We hope that educators will consider adopting these Principles to frame lessons and activities pertaining to teaching about the Poles. We also hope polar scientists will use the principles to craft their science communication strategies when they talk about their experiences in these wondrous environments.  

 In our newest funded project, we are working on engaging young people in Out of School Time (OST) settings such as after school clubs and youth development programs like 4-H, to learn about these amazing places.  We invite them to pack their virtual bags and learn about the Polar Region through the eyes of a polar scientist.  The Polar Literacy Principles serve as our checklist of important things to know and understand about the Polar Regions as an informed citizen of this planet. Our hope is that we can continue to shine a light on these critical regions of the Earth.

Adelie penguins of Antarctica are part of productive food webs (Principle #4) © Dr. Oscar Schofield.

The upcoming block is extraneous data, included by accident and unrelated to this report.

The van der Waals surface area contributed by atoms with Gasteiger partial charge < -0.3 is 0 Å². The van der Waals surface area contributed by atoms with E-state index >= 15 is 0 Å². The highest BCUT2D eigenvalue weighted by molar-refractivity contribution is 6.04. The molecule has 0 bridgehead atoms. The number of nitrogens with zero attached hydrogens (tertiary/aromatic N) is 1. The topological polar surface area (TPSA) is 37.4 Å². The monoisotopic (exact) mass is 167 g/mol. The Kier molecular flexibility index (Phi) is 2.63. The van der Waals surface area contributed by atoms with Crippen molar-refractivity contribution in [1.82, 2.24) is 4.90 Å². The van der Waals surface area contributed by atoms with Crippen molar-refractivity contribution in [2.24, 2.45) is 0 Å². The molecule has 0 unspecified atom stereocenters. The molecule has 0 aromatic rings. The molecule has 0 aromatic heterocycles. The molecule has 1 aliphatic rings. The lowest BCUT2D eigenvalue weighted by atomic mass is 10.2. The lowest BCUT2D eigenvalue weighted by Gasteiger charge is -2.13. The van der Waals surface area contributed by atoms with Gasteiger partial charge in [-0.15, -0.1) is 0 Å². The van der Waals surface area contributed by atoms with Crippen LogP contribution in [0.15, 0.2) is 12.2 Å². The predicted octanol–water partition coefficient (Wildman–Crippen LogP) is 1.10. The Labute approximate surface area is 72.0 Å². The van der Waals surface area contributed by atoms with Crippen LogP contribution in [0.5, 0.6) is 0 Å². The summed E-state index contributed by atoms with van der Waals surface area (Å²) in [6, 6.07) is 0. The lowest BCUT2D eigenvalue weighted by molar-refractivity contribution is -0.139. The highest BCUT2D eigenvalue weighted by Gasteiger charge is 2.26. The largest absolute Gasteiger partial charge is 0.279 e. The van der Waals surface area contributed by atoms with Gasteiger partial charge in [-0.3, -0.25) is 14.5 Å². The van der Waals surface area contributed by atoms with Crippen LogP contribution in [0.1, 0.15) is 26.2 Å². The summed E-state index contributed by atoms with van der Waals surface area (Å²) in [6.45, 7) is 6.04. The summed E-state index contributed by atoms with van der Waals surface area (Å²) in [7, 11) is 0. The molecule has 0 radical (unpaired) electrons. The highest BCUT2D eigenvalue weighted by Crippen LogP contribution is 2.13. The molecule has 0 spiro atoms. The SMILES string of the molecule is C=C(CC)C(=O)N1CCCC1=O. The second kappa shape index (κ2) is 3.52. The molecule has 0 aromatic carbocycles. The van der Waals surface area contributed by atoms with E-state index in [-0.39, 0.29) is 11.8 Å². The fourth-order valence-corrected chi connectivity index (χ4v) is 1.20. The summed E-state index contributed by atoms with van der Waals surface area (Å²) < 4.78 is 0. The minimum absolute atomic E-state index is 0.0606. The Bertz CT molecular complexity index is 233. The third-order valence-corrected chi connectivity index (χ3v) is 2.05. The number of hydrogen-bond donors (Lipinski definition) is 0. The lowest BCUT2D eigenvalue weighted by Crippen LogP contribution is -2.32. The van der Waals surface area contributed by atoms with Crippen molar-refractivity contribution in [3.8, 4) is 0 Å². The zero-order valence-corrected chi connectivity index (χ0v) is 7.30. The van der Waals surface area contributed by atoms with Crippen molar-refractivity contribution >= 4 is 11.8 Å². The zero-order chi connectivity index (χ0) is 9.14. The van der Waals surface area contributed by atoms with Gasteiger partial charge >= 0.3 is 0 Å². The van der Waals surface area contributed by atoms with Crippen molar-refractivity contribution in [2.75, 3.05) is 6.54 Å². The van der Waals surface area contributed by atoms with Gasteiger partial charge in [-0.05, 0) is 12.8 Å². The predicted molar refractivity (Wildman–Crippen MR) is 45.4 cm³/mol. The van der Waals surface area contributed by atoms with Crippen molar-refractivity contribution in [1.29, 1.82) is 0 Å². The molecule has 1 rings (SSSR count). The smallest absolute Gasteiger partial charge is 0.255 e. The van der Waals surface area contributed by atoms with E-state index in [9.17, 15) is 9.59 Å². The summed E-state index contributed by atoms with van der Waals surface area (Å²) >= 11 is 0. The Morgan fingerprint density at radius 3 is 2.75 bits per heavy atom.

Adelie penguins of Antarctica are part of productive food webs (Principle #4) © Dr. Oscar Schofield.

Janice McDonnell is the Science Agent in the Department of Youth Development at Rutgers University where she focuses on developing and implementing high quality STEM programs for young people.  As part of Rutgers Cooperative Extension, the department of youth development focuses on providing experiences where young people learn by doing. Kids complete hands-on projects in areas like health, science, and citizenship, in a positive environment where they receive guidance from adult mentors and are encouraged to take on proactive leadership roles. 

Janice’s background is in marine sciences and has been a marine science educator in the Department of Marine & Coastal Sciences for twenty-five years. For ten years (2002-2012), she was the lead Investigator for the National Science Foundation’s Centers for Ocean Science Education Excellence Networked Ocean World (COSEE- NOW), where the goal was to help scientists and educators work together to better communicate with others about the ocean through a data science lens.